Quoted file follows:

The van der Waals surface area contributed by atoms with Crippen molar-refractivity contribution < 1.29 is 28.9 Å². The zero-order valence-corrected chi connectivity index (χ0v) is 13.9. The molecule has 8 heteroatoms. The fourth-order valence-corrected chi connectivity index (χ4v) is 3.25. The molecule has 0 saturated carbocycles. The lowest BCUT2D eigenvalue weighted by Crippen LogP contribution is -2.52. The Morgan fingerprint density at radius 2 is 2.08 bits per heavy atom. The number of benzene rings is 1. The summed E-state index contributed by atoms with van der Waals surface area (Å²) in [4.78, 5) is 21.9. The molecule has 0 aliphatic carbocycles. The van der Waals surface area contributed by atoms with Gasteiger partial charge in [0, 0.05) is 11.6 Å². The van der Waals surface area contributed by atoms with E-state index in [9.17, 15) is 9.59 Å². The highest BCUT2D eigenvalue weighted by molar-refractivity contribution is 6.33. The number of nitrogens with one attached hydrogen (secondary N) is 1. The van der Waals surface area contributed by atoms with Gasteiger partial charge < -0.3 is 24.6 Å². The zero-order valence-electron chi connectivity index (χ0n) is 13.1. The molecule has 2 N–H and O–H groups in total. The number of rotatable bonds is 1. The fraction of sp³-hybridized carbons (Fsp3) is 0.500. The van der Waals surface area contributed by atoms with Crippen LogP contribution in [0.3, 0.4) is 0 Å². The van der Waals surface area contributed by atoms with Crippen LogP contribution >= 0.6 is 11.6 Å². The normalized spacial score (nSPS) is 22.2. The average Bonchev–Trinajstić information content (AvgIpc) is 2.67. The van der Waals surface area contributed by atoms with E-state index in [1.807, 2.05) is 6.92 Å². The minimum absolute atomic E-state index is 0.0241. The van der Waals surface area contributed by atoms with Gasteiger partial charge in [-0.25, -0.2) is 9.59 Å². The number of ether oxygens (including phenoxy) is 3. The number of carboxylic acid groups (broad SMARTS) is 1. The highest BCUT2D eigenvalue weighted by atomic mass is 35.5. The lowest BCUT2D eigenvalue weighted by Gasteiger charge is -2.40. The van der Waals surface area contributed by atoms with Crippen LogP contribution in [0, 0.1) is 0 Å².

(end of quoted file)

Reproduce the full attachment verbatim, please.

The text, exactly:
The van der Waals surface area contributed by atoms with Crippen molar-refractivity contribution < 1.29 is 28.9 Å². The zero-order valence-corrected chi connectivity index (χ0v) is 13.9. The molecule has 8 heteroatoms. The fourth-order valence-corrected chi connectivity index (χ4v) is 3.25. The molecule has 0 saturated carbocycles. The lowest BCUT2D eigenvalue weighted by Crippen LogP contribution is -2.52. The Morgan fingerprint density at radius 2 is 2.08 bits per heavy atom. The number of benzene rings is 1. The summed E-state index contributed by atoms with van der Waals surface area (Å²) in [4.78, 5) is 21.9. The molecule has 0 aliphatic carbocycles. The van der Waals surface area contributed by atoms with Gasteiger partial charge in [0, 0.05) is 11.6 Å². The van der Waals surface area contributed by atoms with E-state index in [9.17, 15) is 9.59 Å². The highest BCUT2D eigenvalue weighted by molar-refractivity contribution is 6.33. The number of nitrogens with one attached hydrogen (secondary N) is 1. The van der Waals surface area contributed by atoms with Gasteiger partial charge < -0.3 is 24.6 Å². The zero-order valence-electron chi connectivity index (χ0n) is 13.1. The molecule has 2 N–H and O–H groups in total. The number of rotatable bonds is 1. The fraction of sp³-hybridized carbons (Fsp3) is 0.500. The van der Waals surface area contributed by atoms with Crippen LogP contribution in [0.3, 0.4) is 0 Å². The van der Waals surface area contributed by atoms with Crippen LogP contribution >= 0.6 is 11.6 Å². The normalized spacial score (nSPS) is 22.2. The average Bonchev–Trinajstić information content (AvgIpc) is 2.67. The van der Waals surface area contributed by atoms with E-state index in [1.807, 2.05) is 6.92 Å². The minimum absolute atomic E-state index is 0.0241. The van der Waals surface area contributed by atoms with Gasteiger partial charge in [-0.25, -0.2) is 9.59 Å². The number of ether oxygens (including phenoxy) is 3. The number of carboxylic acid groups (broad SMARTS) is 1. The highest BCUT2D eigenvalue weighted by atomic mass is 35.5. The lowest BCUT2D eigenvalue weighted by Gasteiger charge is -2.40. The van der Waals surface area contributed by atoms with Crippen LogP contribution in [0, 0.1) is 0 Å².